In fishing, there are good days and bad days. No matter if you’re fishing for fun or for dollars and points, there will be times when it seems nothing goes your way.
On the Bassmaster Elite Series, it’s crucial to avoid any bad days. The competition is that stiff. One slipup and you’re in their rearview mirror.
A single-day setback can destroy your chances in any single event … even an entire season can be lost. Worse, a shot at a career-changing victory.
Believe me, I know firsthand.
A Classic case
During the 1991Bassmaster Classic on the Chesapeake Bay, I had one of those days … a day I wish I could forget. Unfortunately, that memory is permanently etched in my mind, and stands as one of the worst of my career.
On Day 1 of the competition, I caught a solid limit of bass by targeting key docks and duck blinds. When I returned to the coliseum for weigh-in, I learned Zell Rowland had taken a sizeable lead by fishing a popper over submerged grass. Thinking he was going to run away with the event, I decided to scrap my game plan and chase his.
It was a huge mistake.
The next morning, I started on a grassbed that had produced a number of bites for me in practice. Assuming the fish would still be there, I took my time and detailed each section.
Unfortunately, things didn’t go as hoped.
Whether it was the wrong tide or some other unknown factor, the fish wouldn’t cooperate. Rather than pull up stakes and run 25 miles to my key docks and blinds, I elected to stay and wait them out. And by day’s end, I had only a single 2-pounder to show for it.
Back at the coliseum, I heard Zell had also struggled. Apparently, his fish didn’t cooperate either.
On Day 3 — the final day — I recommitted to my original game plan. And it proved to be a very bittersweet experience.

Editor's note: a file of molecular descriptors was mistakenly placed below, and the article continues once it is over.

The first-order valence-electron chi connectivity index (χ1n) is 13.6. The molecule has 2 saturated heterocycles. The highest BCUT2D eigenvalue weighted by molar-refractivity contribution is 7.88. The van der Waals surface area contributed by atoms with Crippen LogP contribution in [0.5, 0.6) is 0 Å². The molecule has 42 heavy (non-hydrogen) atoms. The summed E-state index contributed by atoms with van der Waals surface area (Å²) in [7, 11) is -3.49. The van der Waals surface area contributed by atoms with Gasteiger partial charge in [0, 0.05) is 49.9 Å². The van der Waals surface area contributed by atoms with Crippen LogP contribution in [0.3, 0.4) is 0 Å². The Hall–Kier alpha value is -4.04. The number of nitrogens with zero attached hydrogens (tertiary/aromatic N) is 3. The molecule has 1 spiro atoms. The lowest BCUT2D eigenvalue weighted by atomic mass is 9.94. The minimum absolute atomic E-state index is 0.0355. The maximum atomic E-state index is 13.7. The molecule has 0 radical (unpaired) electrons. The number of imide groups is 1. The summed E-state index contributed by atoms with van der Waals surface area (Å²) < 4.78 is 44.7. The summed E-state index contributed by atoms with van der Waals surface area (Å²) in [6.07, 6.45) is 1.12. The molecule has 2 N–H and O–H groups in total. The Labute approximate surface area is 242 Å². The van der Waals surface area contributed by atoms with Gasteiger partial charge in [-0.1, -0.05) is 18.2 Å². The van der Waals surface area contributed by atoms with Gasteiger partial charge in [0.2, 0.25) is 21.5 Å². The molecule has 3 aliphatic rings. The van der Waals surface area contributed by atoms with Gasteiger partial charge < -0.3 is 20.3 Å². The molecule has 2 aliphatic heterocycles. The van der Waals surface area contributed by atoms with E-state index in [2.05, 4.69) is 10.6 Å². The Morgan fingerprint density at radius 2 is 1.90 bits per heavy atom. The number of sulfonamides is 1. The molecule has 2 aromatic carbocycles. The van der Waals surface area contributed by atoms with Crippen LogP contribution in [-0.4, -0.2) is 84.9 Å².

Beneath a single dock, I caught and culled more than two dozen 3-pound largemouth. There were so many of the same size, I spent more time culling than fishing. And when the clock ran out, I had the second-largest stringer of the tournament — second only to Zell’s first-day catch.
While I had a great day of fishing, and gave the fans at the arena something to cheer for, all I could think of was the lost opportunity — one that could have catapulted my career. A poor decision that cost me big time.
That was then. This is now.
Earlier this season, I got off to a good start. I made checks in all of the first four events. By the time the tour got to Lake Fork — our fifth event — I was solid in the Progressive Bassmaster Angler of the Year (AOY) standings. And though I didn’t have a particularly good practice on Fork, I felt I’d found enough to easily survive the event … perhaps even finish high with a couple of key bites.
Day 1 went okay. I caught a 16-pound sack, anchored with a 5-pounder. I just needed to repeat that on Day 2 and I would make the cut and live to fight another day. Unfortunately, the wheels came off the next morning.
Starting on a stretch of riprap at the dam, I paralleled the rocks with a topwater walking bait. And after 30 minutes or so, I got the right bite — a 6-pounder crushed my lure. The fish jumped twice and, by then, I thought I was winning the battle. On the third and final jump, however, my line went slack and the fish was suddenly gone. My immediate thought was that it had broken off. But that wasn’t the case. When I reeled my line in, I discovered my loop knot was whole and as perfect as when I tied it.
Apparently, the line-tie had pulled loose from the body of the lure, which allowed the fish to free itself … taking my plug with it. And, naturally, I didn’t have another like it in the boat.
That began a string of losses that I’m still scratching my head over.
By day’s end, I had lost or missed more than a dozen fish. Some buried themselves in the timber and broke off. Others simply pulled off. Still others jumped off. And when time ran out, I had caught only three keepers from one of the nation’s best bass fisheries.
That single bad day came at a tremendous price. Suddenly, I was no longer safely inside the Classic cutline.
After Fork, the tour went to Pickwick Reservoir in Northern Alabama. And though I fished cleanly there, I somehow dropped even further in the AOY standings.
That speaks to the quality of the competition I’m up against. These guys are good — really good — and with one bad day they can bury you.
Looking ahead, I’m hoping to recover at the St. Lawrence River. I love fishing there, and my chances should be good. But even a body of water I excel on, things can go wrong. Mechanical failures. Bad weather. Other anglers competing for the same spots.
There are no guarantees. Bad days can come out of nowhere. When they do, my job is to try to minimize the damage.